For years, leaders at the top of many organizations often had more knowledge than those on the frontlines. Today, the game has changed. Technology has put knowledge in the hands of anyone with access to a computer or handheld device.

Today, it's impossible for leaders to know it all. Plus, it is not in their own or in the organization's best interest to try. That's why you need to involve team members in finding solutions and innovations that boost product and service reliability for your customers.

By asking your employees questions, you engage in a two-way information exchange. To continue to create the reliability advantage, involve your team in improving its work process and output. Take the ideas your team gives you and involve them in developing solutions to problems, identifying areas for improvement and finding opportunities for growth.

 

People support what they help create. Ask team members to bring you solutions along with problems. By involving employees, you enlist their ownership of new issues and solve problems. Some leaders feel threatened by the idea of involving their employees in identifying and solving problems. They believe they're giving up control over how their team will achieve its goals.

However, excellent leaders realize  there is more than one way to solve a problem. An employee's approach might be different from the leader's, but the personal ownership that comes from being involved in the solution far outweighs any loss of control that a leader might feel.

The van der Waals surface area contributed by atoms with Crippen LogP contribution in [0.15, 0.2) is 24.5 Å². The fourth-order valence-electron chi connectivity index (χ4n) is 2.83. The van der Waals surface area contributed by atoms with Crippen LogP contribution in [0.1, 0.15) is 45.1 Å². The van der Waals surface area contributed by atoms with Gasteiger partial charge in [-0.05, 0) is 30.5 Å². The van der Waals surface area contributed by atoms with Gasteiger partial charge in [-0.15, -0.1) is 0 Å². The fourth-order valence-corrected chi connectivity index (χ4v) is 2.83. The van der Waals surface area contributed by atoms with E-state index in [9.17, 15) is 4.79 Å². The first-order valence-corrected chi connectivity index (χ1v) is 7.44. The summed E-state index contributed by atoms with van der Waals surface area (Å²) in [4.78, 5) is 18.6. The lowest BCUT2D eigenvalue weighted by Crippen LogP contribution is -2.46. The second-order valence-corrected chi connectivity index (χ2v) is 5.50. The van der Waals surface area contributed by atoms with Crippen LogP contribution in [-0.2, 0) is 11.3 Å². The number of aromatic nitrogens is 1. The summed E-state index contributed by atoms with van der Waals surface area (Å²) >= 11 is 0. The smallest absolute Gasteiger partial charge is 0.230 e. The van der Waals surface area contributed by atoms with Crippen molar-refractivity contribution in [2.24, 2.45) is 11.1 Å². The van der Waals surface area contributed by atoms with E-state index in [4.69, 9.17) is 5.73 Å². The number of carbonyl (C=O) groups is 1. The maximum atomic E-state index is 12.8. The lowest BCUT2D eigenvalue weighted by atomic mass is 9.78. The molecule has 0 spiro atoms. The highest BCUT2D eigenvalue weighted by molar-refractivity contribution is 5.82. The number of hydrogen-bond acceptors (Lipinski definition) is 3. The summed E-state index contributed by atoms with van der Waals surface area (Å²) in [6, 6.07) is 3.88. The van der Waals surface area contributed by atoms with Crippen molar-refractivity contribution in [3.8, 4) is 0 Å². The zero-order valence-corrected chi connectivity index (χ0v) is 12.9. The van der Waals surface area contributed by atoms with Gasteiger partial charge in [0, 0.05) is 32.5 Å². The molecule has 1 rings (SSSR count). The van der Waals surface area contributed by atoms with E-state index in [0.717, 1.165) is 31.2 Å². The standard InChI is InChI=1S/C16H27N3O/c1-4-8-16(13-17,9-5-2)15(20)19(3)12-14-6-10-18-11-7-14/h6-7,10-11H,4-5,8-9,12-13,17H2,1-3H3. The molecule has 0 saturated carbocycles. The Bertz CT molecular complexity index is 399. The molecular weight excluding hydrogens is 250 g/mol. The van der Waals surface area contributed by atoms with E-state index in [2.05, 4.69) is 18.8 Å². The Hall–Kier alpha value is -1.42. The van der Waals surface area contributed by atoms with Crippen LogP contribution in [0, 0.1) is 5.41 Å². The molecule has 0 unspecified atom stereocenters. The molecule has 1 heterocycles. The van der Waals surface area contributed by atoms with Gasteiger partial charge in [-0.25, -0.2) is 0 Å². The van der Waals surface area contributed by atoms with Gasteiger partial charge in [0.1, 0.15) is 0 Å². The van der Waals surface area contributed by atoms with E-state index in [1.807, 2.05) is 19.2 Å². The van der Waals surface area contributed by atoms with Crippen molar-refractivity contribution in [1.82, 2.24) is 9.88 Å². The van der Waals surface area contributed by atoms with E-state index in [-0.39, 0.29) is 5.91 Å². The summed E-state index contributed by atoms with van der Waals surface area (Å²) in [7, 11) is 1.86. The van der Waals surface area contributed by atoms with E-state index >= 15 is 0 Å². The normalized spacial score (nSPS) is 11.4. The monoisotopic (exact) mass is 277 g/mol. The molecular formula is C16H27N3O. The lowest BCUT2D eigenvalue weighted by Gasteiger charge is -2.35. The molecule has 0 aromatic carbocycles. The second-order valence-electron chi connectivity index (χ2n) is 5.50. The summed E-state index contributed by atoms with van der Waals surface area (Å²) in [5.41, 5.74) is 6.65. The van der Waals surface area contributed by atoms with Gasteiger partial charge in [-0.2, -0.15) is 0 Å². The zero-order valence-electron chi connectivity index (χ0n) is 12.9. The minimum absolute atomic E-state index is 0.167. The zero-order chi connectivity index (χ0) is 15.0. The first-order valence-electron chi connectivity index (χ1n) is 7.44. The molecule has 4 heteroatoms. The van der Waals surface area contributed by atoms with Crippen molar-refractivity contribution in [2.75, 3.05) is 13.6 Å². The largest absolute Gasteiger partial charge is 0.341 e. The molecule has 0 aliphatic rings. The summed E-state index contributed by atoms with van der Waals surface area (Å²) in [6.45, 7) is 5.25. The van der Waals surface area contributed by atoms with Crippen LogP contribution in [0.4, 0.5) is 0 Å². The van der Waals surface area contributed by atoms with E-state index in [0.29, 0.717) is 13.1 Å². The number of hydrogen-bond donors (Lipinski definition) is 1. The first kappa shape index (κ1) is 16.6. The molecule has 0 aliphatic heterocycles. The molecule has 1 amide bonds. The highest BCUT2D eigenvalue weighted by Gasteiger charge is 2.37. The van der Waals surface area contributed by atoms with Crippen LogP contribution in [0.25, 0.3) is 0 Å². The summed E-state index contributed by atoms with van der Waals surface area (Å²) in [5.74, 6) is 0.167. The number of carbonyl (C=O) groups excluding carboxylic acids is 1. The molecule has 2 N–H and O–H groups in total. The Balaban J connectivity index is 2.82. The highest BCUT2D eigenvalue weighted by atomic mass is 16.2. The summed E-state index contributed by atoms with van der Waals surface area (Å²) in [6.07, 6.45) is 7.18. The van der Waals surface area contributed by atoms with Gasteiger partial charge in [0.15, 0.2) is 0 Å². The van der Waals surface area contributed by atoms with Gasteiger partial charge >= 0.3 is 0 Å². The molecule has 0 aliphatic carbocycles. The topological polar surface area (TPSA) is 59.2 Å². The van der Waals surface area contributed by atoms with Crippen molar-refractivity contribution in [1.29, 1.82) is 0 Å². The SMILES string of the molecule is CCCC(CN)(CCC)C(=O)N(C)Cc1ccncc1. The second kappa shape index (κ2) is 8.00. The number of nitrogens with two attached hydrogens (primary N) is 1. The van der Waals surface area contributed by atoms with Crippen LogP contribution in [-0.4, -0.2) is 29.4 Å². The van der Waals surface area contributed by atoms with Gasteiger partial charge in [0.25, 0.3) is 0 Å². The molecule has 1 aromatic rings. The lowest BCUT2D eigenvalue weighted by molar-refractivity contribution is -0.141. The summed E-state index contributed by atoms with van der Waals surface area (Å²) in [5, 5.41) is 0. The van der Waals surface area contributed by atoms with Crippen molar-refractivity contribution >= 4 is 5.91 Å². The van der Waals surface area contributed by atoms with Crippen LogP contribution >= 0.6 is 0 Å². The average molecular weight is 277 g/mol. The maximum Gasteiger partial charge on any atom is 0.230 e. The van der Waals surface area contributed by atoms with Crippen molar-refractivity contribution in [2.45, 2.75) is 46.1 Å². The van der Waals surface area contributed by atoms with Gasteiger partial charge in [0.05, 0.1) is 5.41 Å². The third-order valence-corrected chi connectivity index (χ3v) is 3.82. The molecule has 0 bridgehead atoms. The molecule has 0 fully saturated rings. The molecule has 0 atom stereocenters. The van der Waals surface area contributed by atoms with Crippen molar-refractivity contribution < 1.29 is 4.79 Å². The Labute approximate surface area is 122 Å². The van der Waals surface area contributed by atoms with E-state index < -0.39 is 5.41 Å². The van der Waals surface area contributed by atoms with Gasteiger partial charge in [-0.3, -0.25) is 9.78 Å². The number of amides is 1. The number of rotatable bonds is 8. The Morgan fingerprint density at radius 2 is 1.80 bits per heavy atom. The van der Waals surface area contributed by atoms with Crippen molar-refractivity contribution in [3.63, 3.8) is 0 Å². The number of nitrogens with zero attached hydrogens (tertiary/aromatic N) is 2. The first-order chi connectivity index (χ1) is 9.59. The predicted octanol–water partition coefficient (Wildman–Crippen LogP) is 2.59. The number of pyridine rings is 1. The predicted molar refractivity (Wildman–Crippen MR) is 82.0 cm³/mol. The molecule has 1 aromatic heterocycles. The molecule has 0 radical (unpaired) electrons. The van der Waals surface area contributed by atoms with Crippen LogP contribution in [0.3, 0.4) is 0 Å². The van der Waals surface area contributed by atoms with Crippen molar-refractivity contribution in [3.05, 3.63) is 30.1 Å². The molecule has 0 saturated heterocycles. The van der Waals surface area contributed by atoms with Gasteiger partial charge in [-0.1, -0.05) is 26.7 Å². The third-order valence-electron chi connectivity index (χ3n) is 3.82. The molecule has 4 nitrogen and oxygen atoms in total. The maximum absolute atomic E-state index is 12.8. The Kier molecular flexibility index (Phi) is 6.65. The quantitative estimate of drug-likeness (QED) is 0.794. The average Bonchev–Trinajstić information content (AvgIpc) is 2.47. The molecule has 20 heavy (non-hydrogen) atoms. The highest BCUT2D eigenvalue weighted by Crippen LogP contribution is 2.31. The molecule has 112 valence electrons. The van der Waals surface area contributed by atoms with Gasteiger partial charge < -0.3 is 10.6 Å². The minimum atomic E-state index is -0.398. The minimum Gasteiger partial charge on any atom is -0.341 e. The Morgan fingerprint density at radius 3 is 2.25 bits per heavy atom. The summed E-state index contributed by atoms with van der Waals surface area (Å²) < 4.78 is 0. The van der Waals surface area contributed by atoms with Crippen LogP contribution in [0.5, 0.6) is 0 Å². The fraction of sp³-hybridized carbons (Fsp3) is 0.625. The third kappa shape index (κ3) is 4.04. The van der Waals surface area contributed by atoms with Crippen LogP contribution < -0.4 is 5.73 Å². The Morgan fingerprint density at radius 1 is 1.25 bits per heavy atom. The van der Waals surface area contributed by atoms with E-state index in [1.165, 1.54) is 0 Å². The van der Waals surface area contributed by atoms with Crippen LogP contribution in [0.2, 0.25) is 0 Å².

Involve to Improve

 

There is no doubt that five heads are better than one, so involve your team - your experts - in seeking new ways to reduce expenses, improve quality, expedite customer service or improve coordination with other departments. Employees will exchange their involvement for ownership in the outcomes. Their ideas will make their work more interesting and efficient. Involve your team members in solving problems - team problems or even their own performance problems. You know what they say ... the biggest room in the world is the room for improvement.

 

One of our long-standing clients, National Motor Club, is a provider of roadside assistance and other membership benefits for owners of autos and recreational vehicles. Their CEO at the time, Matt Krzysiak, rolled out an initiative called "The Dumb Things We Do." It was a lighthearted, non-threatening way to uncover goofy policies and inefficient processes that chipped away at customer loyalty, profit margins and employee engagement.

Over the course of a week, employees submitted short descriptions of any activity they thought did not add value and should be stopped. All the feedback was compiled into a single list. Krzysiak shared the list with the entire company - with an open mind, no judgment and lots of laughs - to reinforce his team's courage in revealing these issues. Then he involved the employees in fixing or stopping "The Dumb Things We Do." 

 

The biggest opportunity for improvement is typically with the skills on your team. Underutilized skills are hidden yet huge areas of waste. Start by appreciating that all employees are different and have different levels of potential. Just like your kids, you cannot view them as the same person with the same needs and potential.

Excellent leaders do not try to make everyone achieve at the same level; rather, they see it as their mission to help each employee reach his/her potential. To do so, when you address specific performance problems with employees, involve them in identifying the root cause of the problem and solutions to enlist their ownership in reaching their potential.